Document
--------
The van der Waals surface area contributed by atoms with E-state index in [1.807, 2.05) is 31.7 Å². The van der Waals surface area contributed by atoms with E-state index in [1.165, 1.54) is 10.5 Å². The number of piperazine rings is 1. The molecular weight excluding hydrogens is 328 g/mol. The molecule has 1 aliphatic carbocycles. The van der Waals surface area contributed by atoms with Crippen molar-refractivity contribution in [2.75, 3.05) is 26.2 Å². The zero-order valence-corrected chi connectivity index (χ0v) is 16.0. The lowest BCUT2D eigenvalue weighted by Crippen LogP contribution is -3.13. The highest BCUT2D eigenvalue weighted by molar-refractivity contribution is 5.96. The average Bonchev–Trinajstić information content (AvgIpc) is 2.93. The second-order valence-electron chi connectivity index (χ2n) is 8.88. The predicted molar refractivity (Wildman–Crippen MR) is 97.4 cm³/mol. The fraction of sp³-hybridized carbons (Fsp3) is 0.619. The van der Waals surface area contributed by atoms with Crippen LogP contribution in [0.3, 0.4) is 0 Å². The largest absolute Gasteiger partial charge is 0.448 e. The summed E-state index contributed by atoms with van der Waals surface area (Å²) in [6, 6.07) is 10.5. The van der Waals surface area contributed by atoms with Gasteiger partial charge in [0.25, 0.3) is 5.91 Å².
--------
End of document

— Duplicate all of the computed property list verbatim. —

The van der Waals surface area contributed by atoms with E-state index in [1.807, 2.05) is 31.7 Å². The van der Waals surface area contributed by atoms with E-state index in [1.165, 1.54) is 10.5 Å². The number of piperazine rings is 1. The molecular weight excluding hydrogens is 328 g/mol. The molecule has 1 aliphatic carbocycles. The van der Waals surface area contributed by atoms with Crippen molar-refractivity contribution in [2.75, 3.05) is 26.2 Å². The zero-order valence-corrected chi connectivity index (χ0v) is 16.0. The lowest BCUT2D eigenvalue weighted by Crippen LogP contribution is -3.13. The highest BCUT2D eigenvalue weighted by molar-refractivity contribution is 5.96. The average Bonchev–Trinajstić information content (AvgIpc) is 2.93. The second-order valence-electron chi connectivity index (χ2n) is 8.88. The predicted molar refractivity (Wildman–Crippen MR) is 97.4 cm³/mol. The fraction of sp³-hybridized carbons (Fsp3) is 0.619. The van der Waals surface area contributed by atoms with Crippen LogP contribution in [0.3, 0.4) is 0 Å². The largest absolute Gasteiger partial charge is 0.448 e. The summed E-state index contributed by atoms with van der Waals surface area (Å²) in [6, 6.07) is 10.5. The van der Waals surface area contributed by atoms with Gasteiger partial charge in [0.25, 0.3) is 5.91 Å².